Snapshot 3: Enabling inorganic growth

A Fortune study indicates that inorganic growth will present a dominant trend over the next few years, with merger and acquisition (M&A) activity exceeding US$3.5 trillion globally in 2014, more than 47% higher than the earlier year. This is not only reflective of lower interest rates around the world but also organizational angst to grow significantly faster than organic means can offer. Unfortunately, the corresponding statistic on the success rates of M&A activity to enhance growth, profitability and stakeholder value is not at all encouraging, with up to 80% of M&As failing to achieve its objectives, according to a global professional services firm.

Interestingly, this has prompted increased expectations of CFOs. M&As fail to achieve objectives most commonly due to three reasons:

  • Inadequate pre-deal planning, typically a short-term and disintegrated myopic view on the target with limited scenario planning and projections;
  • Poor post-deal integration, including discipline in articulation of 50-day and 100- day transition plans;
  • Ignoring cross-cultural and non-financial factors that are difficult to measure and articulate.

Progressive CFOs are therefore starting to play a much stronger strategic role at the pre-deal stage, once again bringing in holistic and integrated thinking on evaluating potential targets under various scenarios looking at wider range of considerations, including cultural fitment and factors often ignored such as supply chain efficiencies and inefficiencies, disruptive contractual terms and negotiations, restrictions on cash flows, potential flight of personnel etc. and integrating these into a formal well-defined plan with multiple scenarios and related models. This can subsequently be fine tuned into a formal post-deal integration program that can be closely monitored.

Strategic business partnering- critical success factors

1. Getting the basics right is still a priority

Despite their evolution into a more strategic role, CFOs still need to efficiently execute their roles as controllers and finance leaders. They also need to ensure their finance team and its structure has the time and skills to meet strategic objectives.

To support the CFO’s changing role, corporate finance organizations including Shared Service Centers (SSCs) or Global Business Service (GBS) centers are increasingly becoming a “single source of truth” for data supporting all strategic, operational and tactical business decisions. These functions are maturing from transactional, back-office shops into true microcosms of the larger enterprise. Finance centers are emerging as the central custodians of critical organizational data from operations, marketing, finance, risk, etc. that historically resided in silos. With the adoption of new technology and best-in-class processes, supported by analytical skills, they can then emerge as cost-effective yet stronger strategic partners to business.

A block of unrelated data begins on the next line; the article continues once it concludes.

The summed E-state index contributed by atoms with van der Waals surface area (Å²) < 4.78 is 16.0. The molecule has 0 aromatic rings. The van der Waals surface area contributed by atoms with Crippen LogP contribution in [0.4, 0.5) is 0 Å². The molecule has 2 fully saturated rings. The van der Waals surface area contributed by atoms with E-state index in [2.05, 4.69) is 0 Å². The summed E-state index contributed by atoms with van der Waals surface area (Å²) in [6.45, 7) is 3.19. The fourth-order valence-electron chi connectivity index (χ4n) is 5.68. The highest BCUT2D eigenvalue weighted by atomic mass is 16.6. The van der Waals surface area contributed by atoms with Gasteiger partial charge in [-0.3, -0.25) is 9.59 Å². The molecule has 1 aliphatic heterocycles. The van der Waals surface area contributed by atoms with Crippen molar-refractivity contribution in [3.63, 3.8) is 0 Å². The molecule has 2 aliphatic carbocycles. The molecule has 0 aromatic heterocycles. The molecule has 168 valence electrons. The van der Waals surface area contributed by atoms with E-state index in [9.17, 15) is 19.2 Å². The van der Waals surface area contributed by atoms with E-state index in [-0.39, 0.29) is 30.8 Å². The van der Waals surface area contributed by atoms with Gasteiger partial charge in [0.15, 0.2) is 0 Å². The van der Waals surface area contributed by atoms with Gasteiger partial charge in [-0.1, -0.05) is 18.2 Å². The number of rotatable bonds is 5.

2. More stakeholders, deeper relationships

As the role evolves, CFOs need to build more stakeholder relationships within their companies. Traditionally, the CFO has reported to the CEO, and while that has not changed, the CFO has to appreciate the CEO’s role in a strategic context. Additionally, the emerging strategic dimensions of the CFO role have now made it critical to understand the expressed and implied expectations of key Board members, the Audit Committee and business heads. Going forward, as the CFO increasingly becomes the “face of the organization,” relationship building extends externally to investors, stock market analysts and regulators, all of whom have a crucial role in influencing stock prices and shareholder wealth.

While it may not be an automatic career aspiration, modern CFOs, through their strong alignment to the business and understanding of their organization’s vision translated into organizational goals and strategies, are well positioned to be the future CEOs. While some become CEOs immediately, many take operational leadership positions or become CFOs of larger and more complex organizations before eventually taking the top job.

3. Changing skillsets for an evolving role

The transformational nature of the CFO role calls for new skills. Businesses are increasingly looking for CFOs with strategic decision-making and communication skills, management backgrounds and global experience that enable them to effectively manage capital market expectations and translate them to business imperatives, according to a recent survey by HR consultancy Korn Ferry.

To supplement the skills needed for the modern CFO role, companies are also looking at outsourcing with a greater emphasis on process transformation and analytics. Smaller organizations have even started experimenting with outsourcing the entire CFO role.

Conclusion

As the CFO position transforms, new best practices are emerging to create a Business Partner Checklist that can guide CFOs down the path of a greater strategic role within their companies.

Business Partnering Checklist

  • Tone at the top: The CEO, with the help of the Board and business leaders should set the right tone to position the CFO and finance team as a critical partner for strategic management and decision making. The CFO, in turn, should continually meet or exceed this expectation.
  • Real-time actionable intelligence embedded in business operations: CFOs and their team must provide real-time business intelligence that is actionable, through mechanisms embedded in business operations, to the extent possible.
  • Keeping pace with skills and talent: CFOs should work closely with HR leadership to ensure a continuous inflow of skills and talent, relevant to changing business needs. This needs to happen through a combination of on-going recruitment, talent development and considering outsourcing to acquire scarce skills.
  • Business proximity: CFOs and their teams should be seen as being close to the business, both in terms of enhanced communication and understanding, but also having some finance team members co-located with business teams to ensure physical proximity.
  • Stakeholder management: CFOs must continually work at building stronger relationships with an increasing number of external and internal stakeholders beyond just the CEO.
  • Managing capital market expectations: CFOs must have the ability to translate capital market expectations to internal business imperatives in alignment with business heads.
  • Innovation and Agility to change: As businesses change in response to market needs and internal strategies, CFOs and finance teams should be agile and innovative to embrace this change and continually reposition themselves to provide value to the business.
  • Harnessing the power of technology: CFOs must collaborate with CIOs to develop intelligent enterprises by investing in technology to build a data analytics backbone. Such investments usher in automation and predictive modeling, which on the one hand allows the CFO free up time and talent to participate in strategic initiatives, whilst enhancing organizational competitiveness.